How Do Fixed-Exchange-Rates Regimes Work: The Evidence From The Gold Standard, Bretton Woods and The EMS
This paper defines two competing hypotheses on the working of fixed exchange rates. The "symmetry" hypothesis states that every country is concerned with the good functioning of the system, and cannot afford to deviate from world averages. Every country is just left to follow the rules of the game," that is to avoid sterilizing balance of payments flows. The world price level is pegged down either by an external numeraire like gold, or by cooperation among central banks, in a fiat currency system. The competing hypothesis states that fixed-exchange rates regimes are inherently asymmetric: they are characterized by a 'center country" which provides the nominal anchor for the others, either by managing the gold parity in a centralized fashion, or by arbitrarily setting some other nominal anchor. I discuss the empirical evidence to discriminate between the two hypotheses, by studying the institutional features and the data on three experiences of fixed rates: the International Gold Standard, the Bretton Woods regime, and the European Monetary System.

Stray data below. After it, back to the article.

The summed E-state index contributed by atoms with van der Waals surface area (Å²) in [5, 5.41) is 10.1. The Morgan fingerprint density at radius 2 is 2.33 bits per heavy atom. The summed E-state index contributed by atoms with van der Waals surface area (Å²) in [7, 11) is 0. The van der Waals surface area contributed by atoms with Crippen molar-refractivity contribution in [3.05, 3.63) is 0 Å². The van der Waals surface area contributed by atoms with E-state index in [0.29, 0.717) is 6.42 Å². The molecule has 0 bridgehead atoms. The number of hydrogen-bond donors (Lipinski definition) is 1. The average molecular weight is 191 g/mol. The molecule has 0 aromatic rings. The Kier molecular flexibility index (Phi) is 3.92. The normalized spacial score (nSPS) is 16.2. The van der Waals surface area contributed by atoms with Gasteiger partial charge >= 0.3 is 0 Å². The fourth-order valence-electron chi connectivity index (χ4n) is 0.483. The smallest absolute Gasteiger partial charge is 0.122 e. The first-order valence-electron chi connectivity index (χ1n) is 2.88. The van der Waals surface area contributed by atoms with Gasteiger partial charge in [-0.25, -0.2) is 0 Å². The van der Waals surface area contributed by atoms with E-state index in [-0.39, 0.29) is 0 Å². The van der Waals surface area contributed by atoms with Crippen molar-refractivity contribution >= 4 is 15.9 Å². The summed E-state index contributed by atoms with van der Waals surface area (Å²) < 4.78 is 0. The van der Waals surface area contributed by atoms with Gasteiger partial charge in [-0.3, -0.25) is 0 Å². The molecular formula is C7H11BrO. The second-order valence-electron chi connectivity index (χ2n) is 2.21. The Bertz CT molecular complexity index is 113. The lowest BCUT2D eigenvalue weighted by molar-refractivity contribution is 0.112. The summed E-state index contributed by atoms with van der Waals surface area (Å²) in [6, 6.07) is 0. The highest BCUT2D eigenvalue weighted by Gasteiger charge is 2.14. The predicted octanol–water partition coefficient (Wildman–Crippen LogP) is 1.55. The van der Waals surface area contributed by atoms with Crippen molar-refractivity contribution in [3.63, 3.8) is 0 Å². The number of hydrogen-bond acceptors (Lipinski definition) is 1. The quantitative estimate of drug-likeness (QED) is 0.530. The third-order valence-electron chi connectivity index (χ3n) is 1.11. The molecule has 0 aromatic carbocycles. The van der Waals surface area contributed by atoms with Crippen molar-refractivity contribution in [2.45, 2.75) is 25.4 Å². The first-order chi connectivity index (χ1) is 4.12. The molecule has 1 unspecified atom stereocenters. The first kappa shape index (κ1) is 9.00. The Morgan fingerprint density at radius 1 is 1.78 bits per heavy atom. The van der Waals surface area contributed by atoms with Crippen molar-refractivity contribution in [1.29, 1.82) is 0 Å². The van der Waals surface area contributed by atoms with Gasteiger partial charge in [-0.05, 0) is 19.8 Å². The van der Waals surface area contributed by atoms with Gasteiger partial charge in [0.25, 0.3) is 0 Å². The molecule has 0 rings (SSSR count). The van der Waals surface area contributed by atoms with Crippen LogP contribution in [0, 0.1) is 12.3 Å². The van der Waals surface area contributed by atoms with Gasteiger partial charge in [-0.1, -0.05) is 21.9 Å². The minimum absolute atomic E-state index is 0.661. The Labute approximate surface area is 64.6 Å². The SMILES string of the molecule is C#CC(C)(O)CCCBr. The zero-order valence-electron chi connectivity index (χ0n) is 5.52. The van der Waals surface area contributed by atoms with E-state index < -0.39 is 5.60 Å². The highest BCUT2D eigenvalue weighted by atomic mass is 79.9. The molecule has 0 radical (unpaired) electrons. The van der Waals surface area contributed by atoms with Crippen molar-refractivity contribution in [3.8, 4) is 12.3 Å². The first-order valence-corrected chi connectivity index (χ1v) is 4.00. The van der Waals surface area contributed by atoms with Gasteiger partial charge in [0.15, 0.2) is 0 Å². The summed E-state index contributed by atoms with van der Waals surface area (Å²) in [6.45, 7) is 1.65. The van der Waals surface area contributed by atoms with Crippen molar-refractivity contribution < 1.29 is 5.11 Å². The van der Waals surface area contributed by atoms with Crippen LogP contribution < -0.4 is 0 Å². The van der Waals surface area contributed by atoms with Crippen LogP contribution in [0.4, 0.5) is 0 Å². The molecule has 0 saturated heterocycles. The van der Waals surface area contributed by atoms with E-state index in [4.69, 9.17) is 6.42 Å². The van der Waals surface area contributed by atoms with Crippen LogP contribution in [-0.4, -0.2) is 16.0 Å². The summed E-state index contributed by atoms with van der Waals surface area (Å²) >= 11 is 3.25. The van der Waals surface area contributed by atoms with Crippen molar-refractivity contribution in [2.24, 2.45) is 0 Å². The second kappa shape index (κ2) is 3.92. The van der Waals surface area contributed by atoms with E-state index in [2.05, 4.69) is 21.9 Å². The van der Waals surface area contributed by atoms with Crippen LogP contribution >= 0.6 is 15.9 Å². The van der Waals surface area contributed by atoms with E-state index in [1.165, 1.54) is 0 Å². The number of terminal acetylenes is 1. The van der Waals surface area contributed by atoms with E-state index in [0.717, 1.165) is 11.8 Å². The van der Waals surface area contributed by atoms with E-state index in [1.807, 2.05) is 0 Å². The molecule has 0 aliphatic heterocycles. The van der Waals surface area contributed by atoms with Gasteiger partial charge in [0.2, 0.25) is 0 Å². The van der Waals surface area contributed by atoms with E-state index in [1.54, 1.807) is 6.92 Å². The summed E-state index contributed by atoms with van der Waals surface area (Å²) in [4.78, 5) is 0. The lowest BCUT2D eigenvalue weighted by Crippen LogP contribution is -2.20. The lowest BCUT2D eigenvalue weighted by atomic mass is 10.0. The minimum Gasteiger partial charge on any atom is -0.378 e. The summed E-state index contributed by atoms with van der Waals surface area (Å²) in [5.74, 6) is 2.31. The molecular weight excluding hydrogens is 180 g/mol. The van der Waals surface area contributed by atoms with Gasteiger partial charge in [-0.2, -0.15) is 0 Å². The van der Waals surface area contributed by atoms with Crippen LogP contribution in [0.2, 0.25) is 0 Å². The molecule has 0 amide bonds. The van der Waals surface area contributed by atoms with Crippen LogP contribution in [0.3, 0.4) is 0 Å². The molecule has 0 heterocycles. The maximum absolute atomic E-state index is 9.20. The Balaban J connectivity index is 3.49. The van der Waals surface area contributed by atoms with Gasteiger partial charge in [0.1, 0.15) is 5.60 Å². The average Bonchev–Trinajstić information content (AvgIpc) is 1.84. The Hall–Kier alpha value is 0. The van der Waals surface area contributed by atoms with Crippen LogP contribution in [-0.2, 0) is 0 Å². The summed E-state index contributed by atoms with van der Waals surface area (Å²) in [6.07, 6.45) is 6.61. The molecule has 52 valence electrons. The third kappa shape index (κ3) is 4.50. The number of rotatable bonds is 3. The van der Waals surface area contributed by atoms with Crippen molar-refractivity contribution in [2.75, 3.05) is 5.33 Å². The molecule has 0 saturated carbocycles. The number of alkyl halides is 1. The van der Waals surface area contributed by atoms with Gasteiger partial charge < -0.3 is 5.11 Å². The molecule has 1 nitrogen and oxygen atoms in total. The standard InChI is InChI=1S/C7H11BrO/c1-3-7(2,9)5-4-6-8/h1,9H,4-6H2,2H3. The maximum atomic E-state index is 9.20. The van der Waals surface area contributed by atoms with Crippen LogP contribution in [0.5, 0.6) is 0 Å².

"How Do Fexed-Exchange-Rate Regimes Work? Evidence from the Gold Standard, Bretton Woods and the EMS." From Blueprints for Exchange Rate Management, edited by Marcus Miller, Barry Eichengreen, and Richard Portes, pp. 13-41. New York: Academic Press, Ltd., 1989.